A tale as old as time when it comes to the caste system. This time it's WR Kade Warner (son of Kurt).
Most undrafted free agents come in with a chip on their shoulder as they fight to make an NFL roster.
With the attitude that former Kanas State wide receiver Kade Warner is bringing in to the Bucs facility, saying it’s a chip is more of an understatement. It’s more like a boulder.
Warner, who is the son of Hall of Fame quarterback Kurt Warner, has a great opportunity to make the Bucs’ 53-man roster or at least earn a spot on their practice squad. Tampa Bay has their top three receivers ready to go with Mike Evans, Chris Godwin
and Russell Gage plus sixth round pick Trey Palmer, but there’s a chance he could hang on as the Bucs’ fifth or sixth wideout.
After three years at Nebraska, Warner transferred over to Kansas State and really showed off his talents. In his two years there, he recorded 60 catches, 622 yards and five touchdowns in 22 games. He made some impressive receptions over those seasons. Though he mostly played outside, Warner projects as a slot receiver at the NFL level.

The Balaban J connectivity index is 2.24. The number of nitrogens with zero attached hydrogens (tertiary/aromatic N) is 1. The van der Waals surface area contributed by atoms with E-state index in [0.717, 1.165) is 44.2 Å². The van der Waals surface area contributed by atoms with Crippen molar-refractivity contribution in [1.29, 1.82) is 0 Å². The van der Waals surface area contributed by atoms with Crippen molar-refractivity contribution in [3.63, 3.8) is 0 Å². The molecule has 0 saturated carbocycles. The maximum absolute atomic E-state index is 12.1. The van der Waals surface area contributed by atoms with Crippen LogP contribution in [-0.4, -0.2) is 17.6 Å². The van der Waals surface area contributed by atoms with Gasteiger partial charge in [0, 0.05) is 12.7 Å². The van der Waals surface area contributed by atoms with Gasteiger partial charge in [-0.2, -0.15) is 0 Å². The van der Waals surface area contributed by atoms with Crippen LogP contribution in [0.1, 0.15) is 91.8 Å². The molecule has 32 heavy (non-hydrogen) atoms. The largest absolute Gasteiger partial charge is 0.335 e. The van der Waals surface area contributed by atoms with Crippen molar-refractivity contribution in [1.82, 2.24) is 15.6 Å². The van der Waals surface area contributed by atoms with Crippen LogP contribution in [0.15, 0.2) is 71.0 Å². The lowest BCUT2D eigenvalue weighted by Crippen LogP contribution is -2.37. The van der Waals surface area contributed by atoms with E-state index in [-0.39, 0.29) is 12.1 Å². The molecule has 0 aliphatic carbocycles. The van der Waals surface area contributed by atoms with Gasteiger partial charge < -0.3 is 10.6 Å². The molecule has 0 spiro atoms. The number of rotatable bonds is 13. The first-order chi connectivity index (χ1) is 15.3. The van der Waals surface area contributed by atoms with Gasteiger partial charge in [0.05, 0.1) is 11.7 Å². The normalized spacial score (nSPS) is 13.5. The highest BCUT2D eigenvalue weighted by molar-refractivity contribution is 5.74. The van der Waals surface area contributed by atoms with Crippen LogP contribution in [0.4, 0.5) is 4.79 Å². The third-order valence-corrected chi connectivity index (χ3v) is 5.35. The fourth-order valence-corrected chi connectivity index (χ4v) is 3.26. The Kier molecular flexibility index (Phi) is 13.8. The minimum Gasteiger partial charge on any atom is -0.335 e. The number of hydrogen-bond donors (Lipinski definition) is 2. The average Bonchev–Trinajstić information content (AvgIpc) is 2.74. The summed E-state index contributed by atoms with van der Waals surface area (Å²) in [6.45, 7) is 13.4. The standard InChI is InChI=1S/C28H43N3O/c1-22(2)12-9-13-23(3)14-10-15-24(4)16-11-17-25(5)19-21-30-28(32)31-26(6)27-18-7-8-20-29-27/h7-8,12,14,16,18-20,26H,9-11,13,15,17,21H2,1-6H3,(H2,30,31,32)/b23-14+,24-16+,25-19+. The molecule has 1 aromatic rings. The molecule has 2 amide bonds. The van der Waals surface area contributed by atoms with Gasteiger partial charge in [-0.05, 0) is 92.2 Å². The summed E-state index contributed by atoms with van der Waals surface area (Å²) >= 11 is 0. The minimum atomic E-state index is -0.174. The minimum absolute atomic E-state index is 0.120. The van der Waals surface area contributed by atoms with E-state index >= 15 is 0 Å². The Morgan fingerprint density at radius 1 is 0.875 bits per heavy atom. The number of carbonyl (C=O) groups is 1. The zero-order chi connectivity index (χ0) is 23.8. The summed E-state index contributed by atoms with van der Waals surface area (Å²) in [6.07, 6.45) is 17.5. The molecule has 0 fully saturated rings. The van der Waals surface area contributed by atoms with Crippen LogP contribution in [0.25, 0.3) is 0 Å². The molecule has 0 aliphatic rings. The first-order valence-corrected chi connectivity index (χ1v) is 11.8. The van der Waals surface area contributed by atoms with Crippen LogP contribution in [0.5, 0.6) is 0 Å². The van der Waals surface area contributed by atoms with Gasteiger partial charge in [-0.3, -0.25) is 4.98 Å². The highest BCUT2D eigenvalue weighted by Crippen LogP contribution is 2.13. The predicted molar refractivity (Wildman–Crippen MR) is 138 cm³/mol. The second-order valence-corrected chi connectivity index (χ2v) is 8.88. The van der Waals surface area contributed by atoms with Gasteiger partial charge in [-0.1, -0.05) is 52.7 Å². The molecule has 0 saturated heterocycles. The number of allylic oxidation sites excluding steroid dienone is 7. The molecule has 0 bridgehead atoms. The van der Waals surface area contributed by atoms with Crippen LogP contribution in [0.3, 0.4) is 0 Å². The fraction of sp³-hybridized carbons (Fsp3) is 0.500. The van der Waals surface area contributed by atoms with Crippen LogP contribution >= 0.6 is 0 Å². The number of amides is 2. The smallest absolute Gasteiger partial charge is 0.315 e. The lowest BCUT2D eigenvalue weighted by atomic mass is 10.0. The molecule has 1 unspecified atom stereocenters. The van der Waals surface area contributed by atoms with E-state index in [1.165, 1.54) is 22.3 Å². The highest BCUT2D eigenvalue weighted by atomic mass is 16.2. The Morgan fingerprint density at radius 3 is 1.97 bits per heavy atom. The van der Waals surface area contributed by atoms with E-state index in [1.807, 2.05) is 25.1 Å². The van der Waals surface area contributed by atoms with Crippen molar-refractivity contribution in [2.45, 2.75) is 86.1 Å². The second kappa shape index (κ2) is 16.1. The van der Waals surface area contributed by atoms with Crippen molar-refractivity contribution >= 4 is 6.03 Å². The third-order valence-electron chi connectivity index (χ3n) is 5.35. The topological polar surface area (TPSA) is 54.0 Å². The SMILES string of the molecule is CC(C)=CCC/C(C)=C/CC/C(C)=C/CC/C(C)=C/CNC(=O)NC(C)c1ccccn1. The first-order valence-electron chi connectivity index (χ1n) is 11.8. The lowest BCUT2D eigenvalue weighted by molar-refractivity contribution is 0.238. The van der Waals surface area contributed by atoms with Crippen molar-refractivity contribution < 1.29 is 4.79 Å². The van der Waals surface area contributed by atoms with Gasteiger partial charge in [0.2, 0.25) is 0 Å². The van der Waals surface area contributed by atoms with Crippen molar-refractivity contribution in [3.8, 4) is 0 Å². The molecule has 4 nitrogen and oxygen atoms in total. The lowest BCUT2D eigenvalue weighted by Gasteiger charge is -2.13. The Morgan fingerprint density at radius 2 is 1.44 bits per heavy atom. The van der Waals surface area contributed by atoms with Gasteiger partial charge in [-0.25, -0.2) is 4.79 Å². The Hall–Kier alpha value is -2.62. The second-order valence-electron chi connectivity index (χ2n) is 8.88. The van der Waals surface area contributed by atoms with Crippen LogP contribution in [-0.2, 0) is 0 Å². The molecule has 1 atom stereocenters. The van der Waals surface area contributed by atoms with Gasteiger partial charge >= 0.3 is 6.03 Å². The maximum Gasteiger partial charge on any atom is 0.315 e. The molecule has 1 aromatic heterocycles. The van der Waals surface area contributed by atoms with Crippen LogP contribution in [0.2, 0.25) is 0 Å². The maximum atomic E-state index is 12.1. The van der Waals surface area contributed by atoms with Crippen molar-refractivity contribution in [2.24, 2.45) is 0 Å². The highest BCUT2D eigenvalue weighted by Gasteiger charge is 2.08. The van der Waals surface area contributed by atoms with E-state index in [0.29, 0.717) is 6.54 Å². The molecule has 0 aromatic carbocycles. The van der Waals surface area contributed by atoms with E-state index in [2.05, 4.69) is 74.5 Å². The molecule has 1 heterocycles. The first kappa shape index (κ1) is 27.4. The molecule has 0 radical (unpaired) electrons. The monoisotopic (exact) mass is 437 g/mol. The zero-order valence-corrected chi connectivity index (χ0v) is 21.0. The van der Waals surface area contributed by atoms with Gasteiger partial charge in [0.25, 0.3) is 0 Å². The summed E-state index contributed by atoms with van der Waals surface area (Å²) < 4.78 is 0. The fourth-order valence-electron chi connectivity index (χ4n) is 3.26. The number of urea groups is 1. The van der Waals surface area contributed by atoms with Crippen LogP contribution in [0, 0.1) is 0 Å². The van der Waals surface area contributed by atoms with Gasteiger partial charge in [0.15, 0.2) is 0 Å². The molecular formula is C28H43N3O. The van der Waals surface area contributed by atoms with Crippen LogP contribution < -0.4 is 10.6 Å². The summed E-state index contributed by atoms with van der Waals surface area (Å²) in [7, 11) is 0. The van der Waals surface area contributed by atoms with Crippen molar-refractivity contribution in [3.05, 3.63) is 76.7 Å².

Warner Comes In With Great Confidence
The competition isn’t going to be easy to make this Bucs team. But Warner is used to this situation as a walk on in college. He takes everything close to the chest, finding personal slights that over anyone that gets a chance before him. As the Michael Jordan meme goes, he takes it personally. And he’s got list.
“I take everything personally,” “Warner said. “Like I was saying, from that undrafted, that walk-on mentality, every little thing. Like if the coaches pick somebody else before me, I write that down, if somebody gets more reps than me in this walk through, I write that down. It’s kind of like that chip on your shoulder,
I think just that expression is said a lot so I don’t like saying it, but I just take everything personally.
When you’re looking to make a roster you need any advantage you can get. There’s an old saying “work smarter, not harder.” While he’s putting a lot of hard work in, Warner believes it’s his football IQ
that separates himself from the group. And not just the group of receivers in Tampa Bay, but any wide receiver from this year’s draft class.
“So, I’m competitive like that and I’m the smartest receiver in this draft class,” Warner said. “I’ve said it before. They’re going to get a good slot receiver out of me and I’m going to know exactly what to do on every play.”
If Warner does make the Bucs’ roster it’ll be in a special teams role. Head coach Todd Bowles was complimentary when talking about him and thinks Warner would thrive in that area.
Coachable, very coachable,” Bowles said. “Solid football player. He can catch the ball, he can play special teams, he can do a lot of things that we need and we’re always looking for special teams players.”